Baiting. Another type of social engineering attack is called baiting. In a baiting attack, the aggressor leaves a malware-infected device, such as a USB flash drive in a place where it is sure to be found. That device, when plugged in, kicks off a malware attack.

Pretexting. In yet another type of social engineering attack, called pretexting, one party lies to another to gain access to privileged data. For example, a pretexting scam could involve an attacker who pretends to need personal or financial data in order to confirm the identity of the recipient. Examples are the phony emails requesting that you update account information online or the telephone scam in which the attackers claim to be the IRS requesting a SSN, tax information or wire transfers.

Email is a particularly lucrative tool for social engineers — according to a 2014 study by McAfee, 97 percent of people globally were unable to correctly identify phishing emails. And the FBI reports that in the United States alone, there have been more than 7,000 victims and $747 million in losses as a result of business email compromise — a specific type of social engineering fraud — since 2013.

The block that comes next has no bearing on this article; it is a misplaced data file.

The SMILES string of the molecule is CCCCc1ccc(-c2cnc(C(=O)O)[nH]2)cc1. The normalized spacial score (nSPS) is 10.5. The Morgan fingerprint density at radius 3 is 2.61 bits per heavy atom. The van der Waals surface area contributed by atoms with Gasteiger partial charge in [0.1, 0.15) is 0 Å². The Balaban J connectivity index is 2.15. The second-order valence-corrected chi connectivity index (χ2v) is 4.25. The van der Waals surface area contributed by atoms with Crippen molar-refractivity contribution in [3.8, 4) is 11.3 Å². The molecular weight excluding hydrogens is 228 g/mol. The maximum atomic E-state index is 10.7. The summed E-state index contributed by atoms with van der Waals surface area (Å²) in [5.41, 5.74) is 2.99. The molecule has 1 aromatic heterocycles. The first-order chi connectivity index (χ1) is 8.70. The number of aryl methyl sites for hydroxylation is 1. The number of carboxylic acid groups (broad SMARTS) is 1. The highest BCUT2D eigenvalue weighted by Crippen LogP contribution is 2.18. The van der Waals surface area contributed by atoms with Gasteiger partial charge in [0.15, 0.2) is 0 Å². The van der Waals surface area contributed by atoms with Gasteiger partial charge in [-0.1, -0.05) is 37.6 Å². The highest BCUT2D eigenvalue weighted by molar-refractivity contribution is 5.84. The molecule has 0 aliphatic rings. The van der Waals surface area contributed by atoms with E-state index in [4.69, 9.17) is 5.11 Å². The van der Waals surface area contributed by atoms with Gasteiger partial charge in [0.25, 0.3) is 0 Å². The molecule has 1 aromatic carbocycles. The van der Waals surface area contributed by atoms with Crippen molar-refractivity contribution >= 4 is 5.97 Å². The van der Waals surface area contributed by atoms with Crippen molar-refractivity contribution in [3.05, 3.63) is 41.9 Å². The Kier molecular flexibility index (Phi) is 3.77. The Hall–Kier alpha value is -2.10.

How to Recognize a Phishing Scam

Because hackers can spoof a sending address, you can’t always trust a message, even if it appears to come from someone you know. Look at the content and tone of the message for these telltale signs:

  • Alarmist statements and threats of account closures.
  • Promises of money for little or no effort.
  • Deals that sound too good to be true.
  • Requests to donate to a charitable organization after a disaster that has been in the news.
  • Bad grammar and misspellings.

What to Do If You Suspect an Email Is Phishing

The U.S. federal government online safety site, www.onguardonline.gov, offers examples of phishing scams and suggests the following actions when you suspect a phishing email:

  • Delete email and text messages that ask you to confirm or provide personal information (credit card and bank account numbers, Social Security numbers, passwords). Legitimate companies don’t ask for this information via email or text.
  • Don’t reply, and don’t click on links or call phone numbers provided in the message, either. These messages direct you to spoof sites — sites that look real but whose purpose is to steal your information so a scammer can run up bills or commit crimes in your name.
  • Be aware that area codes can mislead, too. Some scammers ask you to call a phone number to update your account or access a “refund.” But a local area code doesn’t guarantee that the caller is local.